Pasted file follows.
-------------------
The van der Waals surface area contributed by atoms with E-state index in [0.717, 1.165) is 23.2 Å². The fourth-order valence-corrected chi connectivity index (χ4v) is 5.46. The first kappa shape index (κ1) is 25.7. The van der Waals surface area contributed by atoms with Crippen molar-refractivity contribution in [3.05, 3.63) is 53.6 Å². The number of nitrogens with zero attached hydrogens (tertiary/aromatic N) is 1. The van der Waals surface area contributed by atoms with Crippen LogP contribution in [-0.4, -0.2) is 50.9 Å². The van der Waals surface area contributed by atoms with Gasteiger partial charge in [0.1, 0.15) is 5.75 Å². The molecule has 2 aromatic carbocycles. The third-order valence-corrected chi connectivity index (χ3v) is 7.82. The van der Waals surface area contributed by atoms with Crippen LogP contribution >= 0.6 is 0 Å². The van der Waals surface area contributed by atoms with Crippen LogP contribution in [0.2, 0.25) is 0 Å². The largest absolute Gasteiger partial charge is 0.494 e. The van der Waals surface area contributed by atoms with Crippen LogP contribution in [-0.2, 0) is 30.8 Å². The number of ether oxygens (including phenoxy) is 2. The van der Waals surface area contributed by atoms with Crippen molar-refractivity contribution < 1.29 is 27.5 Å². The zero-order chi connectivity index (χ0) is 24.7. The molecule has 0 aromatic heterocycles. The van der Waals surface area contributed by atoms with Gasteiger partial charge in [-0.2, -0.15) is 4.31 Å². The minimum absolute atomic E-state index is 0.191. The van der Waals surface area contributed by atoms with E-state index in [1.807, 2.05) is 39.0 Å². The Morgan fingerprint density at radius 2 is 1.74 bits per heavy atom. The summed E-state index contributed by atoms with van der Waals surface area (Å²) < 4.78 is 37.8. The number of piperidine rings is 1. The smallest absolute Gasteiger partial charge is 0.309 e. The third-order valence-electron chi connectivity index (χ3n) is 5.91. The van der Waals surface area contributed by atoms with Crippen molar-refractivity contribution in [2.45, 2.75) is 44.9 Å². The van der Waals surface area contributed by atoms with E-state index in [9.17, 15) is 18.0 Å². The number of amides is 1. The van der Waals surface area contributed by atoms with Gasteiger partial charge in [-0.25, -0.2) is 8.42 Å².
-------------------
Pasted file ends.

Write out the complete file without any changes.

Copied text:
The van der Waals surface area contributed by atoms with E-state index in [0.717, 1.165) is 23.2 Å². The fourth-order valence-corrected chi connectivity index (χ4v) is 5.46. The first kappa shape index (κ1) is 25.7. The van der Waals surface area contributed by atoms with Crippen molar-refractivity contribution in [3.05, 3.63) is 53.6 Å². The number of nitrogens with zero attached hydrogens (tertiary/aromatic N) is 1. The van der Waals surface area contributed by atoms with Crippen LogP contribution in [-0.4, -0.2) is 50.9 Å². The van der Waals surface area contributed by atoms with Gasteiger partial charge in [0.1, 0.15) is 5.75 Å². The molecule has 2 aromatic carbocycles. The third-order valence-corrected chi connectivity index (χ3v) is 7.82. The van der Waals surface area contributed by atoms with Crippen LogP contribution >= 0.6 is 0 Å². The van der Waals surface area contributed by atoms with Crippen LogP contribution in [0.2, 0.25) is 0 Å². The largest absolute Gasteiger partial charge is 0.494 e. The van der Waals surface area contributed by atoms with Crippen LogP contribution in [-0.2, 0) is 30.8 Å². The number of ether oxygens (including phenoxy) is 2. The van der Waals surface area contributed by atoms with Crippen molar-refractivity contribution < 1.29 is 27.5 Å². The zero-order chi connectivity index (χ0) is 24.7. The molecule has 0 aromatic heterocycles. The van der Waals surface area contributed by atoms with Gasteiger partial charge in [-0.2, -0.15) is 4.31 Å². The minimum absolute atomic E-state index is 0.191. The van der Waals surface area contributed by atoms with E-state index in [1.807, 2.05) is 39.0 Å². The Morgan fingerprint density at radius 2 is 1.74 bits per heavy atom. The summed E-state index contributed by atoms with van der Waals surface area (Å²) < 4.78 is 37.8. The number of piperidine rings is 1. The smallest absolute Gasteiger partial charge is 0.309 e. The third-order valence-electron chi connectivity index (χ3n) is 5.91. The van der Waals surface area contributed by atoms with Crippen molar-refractivity contribution in [2.45, 2.75) is 44.9 Å². The van der Waals surface area contributed by atoms with E-state index in [9.17, 15) is 18.0 Å². The number of amides is 1. The van der Waals surface area contributed by atoms with Gasteiger partial charge in [-0.25, -0.2) is 8.42 Å².